RFC 4253, "The Secure Shell (SSH) Transport Layer Protocol", January 2006Source of RFC: secsh (sec)
See Also: RFC 4253 w/ inline errata
Errata ID: 4533
Publication Format(s) : TEXT
Reported By: denis bider
Date Reported: 2015-11-13
Verifier Name: Paul Wouters
Date Verified: 2023-07-28
Section 7.1 says:
[[ A paragraph is missing in this section to clarify implementation requirements for the reserved field. This paragraph could suitably be inserted after the description of first_kex_packet_follows. ]]
It should say:
(reserved field) Servers and clients may or may not be aware of a future extension to this RFC that specifies a use for this field. Servers and clients that are NOT aware of such an extension: - MUST send this field with value zero; - MUST NOT act on any value of this field when received, whether the received value is zero or non-zero; - in key exchange, MUST properly hash the actual received value of this field. This behavior is REQUIRED to allow use of this field in future protocol extension.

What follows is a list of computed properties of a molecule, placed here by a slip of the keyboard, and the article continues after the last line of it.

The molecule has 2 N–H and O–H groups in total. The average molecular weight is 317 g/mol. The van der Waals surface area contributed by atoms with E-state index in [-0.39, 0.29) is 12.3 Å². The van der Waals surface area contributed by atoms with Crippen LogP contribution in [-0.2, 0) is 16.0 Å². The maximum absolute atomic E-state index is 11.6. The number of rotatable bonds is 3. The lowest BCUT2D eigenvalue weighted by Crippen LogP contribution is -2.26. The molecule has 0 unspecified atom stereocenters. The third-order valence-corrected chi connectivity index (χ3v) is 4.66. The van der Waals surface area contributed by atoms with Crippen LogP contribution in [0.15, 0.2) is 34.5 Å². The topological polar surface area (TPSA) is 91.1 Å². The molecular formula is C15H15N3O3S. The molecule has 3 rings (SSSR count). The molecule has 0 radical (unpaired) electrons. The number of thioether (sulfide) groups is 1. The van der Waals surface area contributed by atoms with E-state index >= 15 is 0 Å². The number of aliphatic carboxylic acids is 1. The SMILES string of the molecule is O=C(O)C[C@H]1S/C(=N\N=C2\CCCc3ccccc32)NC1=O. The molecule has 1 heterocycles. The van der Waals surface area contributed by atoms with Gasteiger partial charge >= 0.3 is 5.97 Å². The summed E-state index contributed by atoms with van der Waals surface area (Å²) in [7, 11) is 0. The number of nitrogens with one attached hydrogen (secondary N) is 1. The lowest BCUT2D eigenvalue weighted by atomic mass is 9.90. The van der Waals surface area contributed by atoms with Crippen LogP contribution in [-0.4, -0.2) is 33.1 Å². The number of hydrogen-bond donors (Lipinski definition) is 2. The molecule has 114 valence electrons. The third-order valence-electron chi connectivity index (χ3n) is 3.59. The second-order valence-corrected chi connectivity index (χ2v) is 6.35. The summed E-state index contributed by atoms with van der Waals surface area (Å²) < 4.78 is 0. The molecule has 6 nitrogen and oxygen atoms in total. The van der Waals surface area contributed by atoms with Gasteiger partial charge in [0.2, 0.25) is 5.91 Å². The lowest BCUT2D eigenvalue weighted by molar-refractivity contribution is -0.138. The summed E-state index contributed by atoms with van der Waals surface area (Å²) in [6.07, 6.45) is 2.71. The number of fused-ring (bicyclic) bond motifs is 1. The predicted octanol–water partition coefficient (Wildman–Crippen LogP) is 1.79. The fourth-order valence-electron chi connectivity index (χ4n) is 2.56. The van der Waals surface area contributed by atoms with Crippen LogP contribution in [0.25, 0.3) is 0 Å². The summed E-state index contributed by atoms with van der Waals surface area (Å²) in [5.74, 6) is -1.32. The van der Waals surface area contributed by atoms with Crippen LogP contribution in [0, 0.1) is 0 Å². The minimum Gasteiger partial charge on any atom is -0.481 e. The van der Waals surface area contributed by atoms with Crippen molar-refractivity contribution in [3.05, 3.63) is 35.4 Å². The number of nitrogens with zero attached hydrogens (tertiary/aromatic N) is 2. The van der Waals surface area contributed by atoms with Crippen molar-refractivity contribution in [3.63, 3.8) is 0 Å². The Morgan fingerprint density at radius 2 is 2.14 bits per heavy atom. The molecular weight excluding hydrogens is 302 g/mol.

RFC 4253 defines the KEXINIT reserved field as follows:
uint32 0 (reserved for future extension)
This has in practice not been sufficient for developers to understand the requirements for sending and handling this field.
At least one common implementation will currently fail key exchange if the field is non-zero, because it forgets to decode it, and just assumes it is always zero.
At least one other implementation will currently disconnect if the field is non-zero, because it takes the above definition to mean that the field must be zero when received.
The above paragraph clarifies the correct treatment of this field. This has been discussed during November 2015 with other implementers on the "email@example.com" mailing list. There appears to be consensus that the above is the correct treatment.